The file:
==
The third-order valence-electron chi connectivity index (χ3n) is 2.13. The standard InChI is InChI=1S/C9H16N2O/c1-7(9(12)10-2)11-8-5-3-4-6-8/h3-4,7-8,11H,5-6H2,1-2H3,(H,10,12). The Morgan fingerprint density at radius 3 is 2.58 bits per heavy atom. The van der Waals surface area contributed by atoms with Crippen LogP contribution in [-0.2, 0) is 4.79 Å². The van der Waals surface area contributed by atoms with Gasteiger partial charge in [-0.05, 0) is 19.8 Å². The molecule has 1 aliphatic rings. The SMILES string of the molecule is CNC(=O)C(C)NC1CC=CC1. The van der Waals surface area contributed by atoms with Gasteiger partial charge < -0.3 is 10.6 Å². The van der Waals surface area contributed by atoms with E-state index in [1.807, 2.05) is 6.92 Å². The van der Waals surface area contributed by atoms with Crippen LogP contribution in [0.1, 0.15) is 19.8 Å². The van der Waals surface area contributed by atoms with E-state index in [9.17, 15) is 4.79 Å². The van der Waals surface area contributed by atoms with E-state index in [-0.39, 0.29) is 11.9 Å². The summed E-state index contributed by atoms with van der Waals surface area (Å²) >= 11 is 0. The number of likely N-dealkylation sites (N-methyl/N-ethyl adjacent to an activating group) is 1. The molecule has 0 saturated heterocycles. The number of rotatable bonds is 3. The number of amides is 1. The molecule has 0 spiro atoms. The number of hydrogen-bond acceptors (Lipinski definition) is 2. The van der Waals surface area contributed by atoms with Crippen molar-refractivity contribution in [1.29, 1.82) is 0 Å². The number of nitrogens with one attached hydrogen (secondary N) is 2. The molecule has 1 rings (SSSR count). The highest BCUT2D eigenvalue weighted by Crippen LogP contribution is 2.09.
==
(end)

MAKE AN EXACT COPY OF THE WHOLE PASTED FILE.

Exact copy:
The third-order valence-electron chi connectivity index (χ3n) is 2.13. The standard InChI is InChI=1S/C9H16N2O/c1-7(9(12)10-2)11-8-5-3-4-6-8/h3-4,7-8,11H,5-6H2,1-2H3,(H,10,12). The Morgan fingerprint density at radius 3 is 2.58 bits per heavy atom. The van der Waals surface area contributed by atoms with Crippen LogP contribution in [-0.2, 0) is 4.79 Å². The van der Waals surface area contributed by atoms with Gasteiger partial charge in [-0.05, 0) is 19.8 Å². The molecule has 1 aliphatic rings. The SMILES string of the molecule is CNC(=O)C(C)NC1CC=CC1. The van der Waals surface area contributed by atoms with Gasteiger partial charge < -0.3 is 10.6 Å². The van der Waals surface area contributed by atoms with E-state index in [1.807, 2.05) is 6.92 Å². The van der Waals surface area contributed by atoms with Crippen LogP contribution in [0.1, 0.15) is 19.8 Å². The van der Waals surface area contributed by atoms with E-state index in [9.17, 15) is 4.79 Å². The van der Waals surface area contributed by atoms with E-state index in [-0.39, 0.29) is 11.9 Å². The summed E-state index contributed by atoms with van der Waals surface area (Å²) >= 11 is 0. The number of likely N-dealkylation sites (N-methyl/N-ethyl adjacent to an activating group) is 1. The molecule has 0 saturated heterocycles. The number of rotatable bonds is 3. The number of amides is 1. The molecule has 0 spiro atoms. The number of hydrogen-bond acceptors (Lipinski definition) is 2. The van der Waals surface area contributed by atoms with Crippen molar-refractivity contribution in [1.29, 1.82) is 0 Å². The number of nitrogens with one attached hydrogen (secondary N) is 2. The molecule has 1 rings (SSSR count). The highest BCUT2D eigenvalue weighted by Crippen LogP contribution is 2.09.